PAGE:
Mavericks force Cowen to do Budget vote deal
Lowry, Healy-Rae on board with cuts
Published 07/12/2010 | 05:00
INDEPENDENT TDs will today support the draconian €6bn Budget after securing last-minute parish-pump promises.
The passage of Budget 2011 is regarded as vital for the country, with EU chiefs warning of the damage of it not being voted through.
After days of wheeling and dealing, involving Taoiseach Brian Cowen, Finance Minister Brian Lenihan and Tanaiste Mary Coughlan, Mr Lowry said he was voting for the Budget, with similar signals coming from Mr Healy-Rae.
And in the dying days of the Coalition, Dublin-based ministers will have to give up their automatic right to a State car and one of the three Government jets is to be scrapped.
When Mr Lenihan takes to his feet to deliver his speech at 3.45pm this afternoon, his final Budget will contain a raft of harsh measures, including:
- Tax hikes for low- and middle-income earners.
- Cuts to the dole.
- A reduction in child benefit.
- An increase in family medicine costs.
But both Independents are expected to support today's savage Budget after they forced ministers to support their local demands.
The pledges to the Independents include the €100m Tralee bypass and a new community hospital in Kenmare for Mr Healy-Rae, and the speeding up of consideration for a super-casino in Tipperary for Mr Lowry.
Mr Healy-Rae was also claiming credit last night for an important concession on the €500 increase in the student service charge, which will not now apply to second and subsequent children in college.
Government sources confirmed last night that the increase from €1,500 to €2,000 next year will only apply to the first child in college -- subsequent children in college simultaneously will continue to pay €1,500 a year.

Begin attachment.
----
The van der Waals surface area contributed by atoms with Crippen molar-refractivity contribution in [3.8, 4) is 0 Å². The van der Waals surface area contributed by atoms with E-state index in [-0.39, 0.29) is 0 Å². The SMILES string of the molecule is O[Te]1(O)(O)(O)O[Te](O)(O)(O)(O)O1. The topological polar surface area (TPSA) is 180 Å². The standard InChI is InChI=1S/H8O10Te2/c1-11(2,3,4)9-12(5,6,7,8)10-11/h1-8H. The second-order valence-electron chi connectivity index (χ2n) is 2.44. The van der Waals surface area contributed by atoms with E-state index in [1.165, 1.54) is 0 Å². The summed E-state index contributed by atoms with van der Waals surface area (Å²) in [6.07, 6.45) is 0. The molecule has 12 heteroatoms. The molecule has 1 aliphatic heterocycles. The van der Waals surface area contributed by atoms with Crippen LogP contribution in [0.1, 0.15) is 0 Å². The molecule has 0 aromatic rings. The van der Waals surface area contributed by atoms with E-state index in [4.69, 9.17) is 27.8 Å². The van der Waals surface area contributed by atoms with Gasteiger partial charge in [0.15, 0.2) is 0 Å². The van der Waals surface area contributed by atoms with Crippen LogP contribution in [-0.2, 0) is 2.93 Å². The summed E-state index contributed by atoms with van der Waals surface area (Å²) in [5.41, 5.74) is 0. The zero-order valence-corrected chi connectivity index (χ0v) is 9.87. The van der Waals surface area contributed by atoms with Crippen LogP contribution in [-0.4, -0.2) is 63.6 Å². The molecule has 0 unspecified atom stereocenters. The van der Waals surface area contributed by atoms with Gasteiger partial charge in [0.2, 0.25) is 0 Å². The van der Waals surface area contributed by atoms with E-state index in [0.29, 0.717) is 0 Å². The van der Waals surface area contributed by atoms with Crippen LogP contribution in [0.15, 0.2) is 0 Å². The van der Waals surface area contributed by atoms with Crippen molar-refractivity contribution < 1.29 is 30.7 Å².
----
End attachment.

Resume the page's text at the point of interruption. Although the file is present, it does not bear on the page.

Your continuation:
Several sources sought to play down suggestions that the change was due to demands from Mr Healy-Rae and Mr Lowry in return for their votes on the Budget today.
The Green Party is also seeking the credit for the change, with a source saying it was signed off on three weeks ago following a demand from the junior coalition partners.
A spokesman for government chief whip John Curran said the Government was "still confident" it would have 82 TDs voting for the Budget.
Following demands from the Green Party for a cutback on ministerial perks, a car pool will be operated for the Dublin ministers.
The Government currently has a fleet of three aircraft for ministerial transport: the Gulf Stream, the Learjet and the Beech Craft.
One of these jets is to go, but it was not clear which of the planes would be decommissioned, as the Beech Craft has already been out of operation for quite some time.
The Government's reliance on the two Independents to pass the Budget was even making international headlines yesterday.
Fine Gael is insisting it will not support, despite agreeing a €6bn adjustment is necessary next year.
Labour, Sinn Fein and other Independents are all expected to vote against it too, meaning the vote is expected to be on a knife-edge.